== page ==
George Will’s Amazing Book on Chicago’s Wrigley Field

Before I resumed going to church, every Sunday morning we would watch “This Week” on ABC, hosted by David Brinkley, with Sam Donaldson and George F. Will.  Will, while a conservative and unexcited George WillRepublican, was always quick and to the point, and very knowledgeable about current affairs.  A Chicago Cubs fan, while in working in Washington D.C., he was a part-owner of the Baltimore Orioles.  He left ABC in 2013 to join Fox News.  He usually wears a bow tie, but I couldn’t bring myself to publish one of those pictures.

He wrote one of the most influential books that I have read in my life, entitled Men at Work:  The Craft of Baseball  (New York:  Macmillan, 1990).  That book should be read by anyone who thinks baseball is just a game, and that players and managers are overpaid.  The book demonstrated that this is game is not played by the “boys of summer,” but rather by men, applying intensive decision-making, examining complex variables, and exhibiting extraordinary skill in their jobs.

So, I anxiously awaited his next book about Chicago’s famed baseball yard.   It is called A Nice Little Place on the North Side:  Wrigley Field at One Hundred  (New York:  Crown Books, 2014).  We can’t present it at the First Friday Book Synopsis in Dallas because although it reached the best-seller lists, it is not a business book.

A Nice Little Place CoverYou can read a review of this book from the Wall Street Journal by clicking here.   Joseph Epstien concludes that review with this:

George Will has achieved a fine balance in “A Nice Little Place on the North Side” between his heartfelt allegiance to the Chicago Cubs and his recognition of their status among sports fans as a national joke. As fodder for humor the Cubs have been inexhaustible. The morning after the Cubs lost the 1984 National League Championship Series to the Padres, owing in good part to Leon Durham, the team’s first baseman, allowing a dribbling grounder to go through his legs, I was shopping in my neighborhood grocery store. The owner asked if I had heard about Leon Durham’s attempted suicide. “Really?” I asked, genuinely shocked. “He stepped out in front of a bus,” the man said, “but it went through his legs.” Lots of laughs, those Cubs, and, as George Will neatly puts it, “a lifelong tutorial in deferred gratification.”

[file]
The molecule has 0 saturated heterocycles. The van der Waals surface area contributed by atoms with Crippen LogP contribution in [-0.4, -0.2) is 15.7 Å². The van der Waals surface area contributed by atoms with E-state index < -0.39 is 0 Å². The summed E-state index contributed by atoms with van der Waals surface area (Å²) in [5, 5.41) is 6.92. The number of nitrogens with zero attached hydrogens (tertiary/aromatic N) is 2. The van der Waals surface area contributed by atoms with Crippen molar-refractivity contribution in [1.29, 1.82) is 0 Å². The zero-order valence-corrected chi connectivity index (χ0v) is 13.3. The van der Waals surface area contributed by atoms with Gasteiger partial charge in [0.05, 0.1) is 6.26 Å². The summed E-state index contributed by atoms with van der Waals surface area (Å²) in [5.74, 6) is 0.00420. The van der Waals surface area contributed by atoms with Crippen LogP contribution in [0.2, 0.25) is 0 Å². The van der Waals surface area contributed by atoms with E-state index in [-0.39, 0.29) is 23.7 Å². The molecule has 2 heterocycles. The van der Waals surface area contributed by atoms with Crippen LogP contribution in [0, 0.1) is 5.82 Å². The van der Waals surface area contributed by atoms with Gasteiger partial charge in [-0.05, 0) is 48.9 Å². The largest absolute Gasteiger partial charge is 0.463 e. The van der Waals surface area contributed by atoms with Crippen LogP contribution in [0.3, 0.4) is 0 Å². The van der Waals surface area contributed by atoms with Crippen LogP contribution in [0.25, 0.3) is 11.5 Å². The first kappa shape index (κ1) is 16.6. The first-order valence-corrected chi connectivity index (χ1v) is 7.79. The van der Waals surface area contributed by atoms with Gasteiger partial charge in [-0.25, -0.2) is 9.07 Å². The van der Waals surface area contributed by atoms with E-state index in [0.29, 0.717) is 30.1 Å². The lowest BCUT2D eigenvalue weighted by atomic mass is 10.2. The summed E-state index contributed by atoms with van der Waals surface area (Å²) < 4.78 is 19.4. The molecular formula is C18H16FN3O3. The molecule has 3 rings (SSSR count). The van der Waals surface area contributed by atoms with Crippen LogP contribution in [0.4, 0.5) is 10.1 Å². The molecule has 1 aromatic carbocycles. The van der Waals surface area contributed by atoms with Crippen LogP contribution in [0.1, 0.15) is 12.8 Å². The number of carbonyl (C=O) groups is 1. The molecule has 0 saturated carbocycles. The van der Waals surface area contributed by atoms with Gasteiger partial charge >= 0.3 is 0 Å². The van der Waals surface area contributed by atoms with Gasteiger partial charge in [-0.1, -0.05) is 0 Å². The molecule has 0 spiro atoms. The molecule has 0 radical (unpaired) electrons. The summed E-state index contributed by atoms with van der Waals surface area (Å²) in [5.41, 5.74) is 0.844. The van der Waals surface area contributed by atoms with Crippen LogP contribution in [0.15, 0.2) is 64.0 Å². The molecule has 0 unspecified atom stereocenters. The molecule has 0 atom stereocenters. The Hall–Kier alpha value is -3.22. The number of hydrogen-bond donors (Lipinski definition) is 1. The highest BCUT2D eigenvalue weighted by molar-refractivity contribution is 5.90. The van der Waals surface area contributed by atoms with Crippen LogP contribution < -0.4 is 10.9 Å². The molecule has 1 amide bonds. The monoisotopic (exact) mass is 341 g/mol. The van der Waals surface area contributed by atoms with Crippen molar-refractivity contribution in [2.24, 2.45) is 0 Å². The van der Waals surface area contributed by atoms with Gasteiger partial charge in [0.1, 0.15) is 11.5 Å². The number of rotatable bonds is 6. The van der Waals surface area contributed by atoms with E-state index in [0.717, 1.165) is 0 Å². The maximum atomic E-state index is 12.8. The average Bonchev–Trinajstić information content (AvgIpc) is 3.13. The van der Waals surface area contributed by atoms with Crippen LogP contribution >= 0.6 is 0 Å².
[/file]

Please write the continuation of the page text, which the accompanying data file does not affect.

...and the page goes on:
From, where it is # 1 on the sports best-selling list and # 224 in overall books, you can read this summary:

Winding beautifully like Wrigley’s iconic ivy, Will’s meditation on “The Friendly Confines” examines both the unforgettable stories that forged the field’s legend and the larger-than-life characters—from Wrigley and Ruth to Veeck, Durocher, and Banks—who brought it glory, heartbreak, and scandal. Drawing upon his trademark knowledge and inimitable sense of humor, Will also explores his childhood connections to the team, the Cubs’ future, and what keeps long-suffering fans rooting for the home team after so many years of futility. In the end, A Nice Little Place on the North Side is more than just the history of a ballpark. It is the story of Chicago, of baseball, and of America itself.

Who hasn’t seen outfielders diving after a ball into the famous ivy on the outfield wall?  Or the story about Steve Bartman, who on October 14, 2003, allegedly interfered with Cubs outfielder Moises Alou catching a foul ball, extending an inning and opening the gates for an 8-run watershed for the Florida Marlins in a playoff game?  Or, hearing about first baseman Ernie Banks, who excitedly would proclaim, “let’s play two.”  Or, all the controversies and barriers to renovating the park for a more modern and comfortable appearance?

Forget politics.  Forget what you think about George Will’s philosophy, opinions, and dress.  Immerse yourself in this book.  You will be a better fan.  You will also find something else to reference about an American icon.  The stories here are abundant.  Wrigley field is certainly not one of the wonders of the world, but its loyal fans who are accustomed to losing and tight quarters to watch baseball games, are a unique part of American culture.

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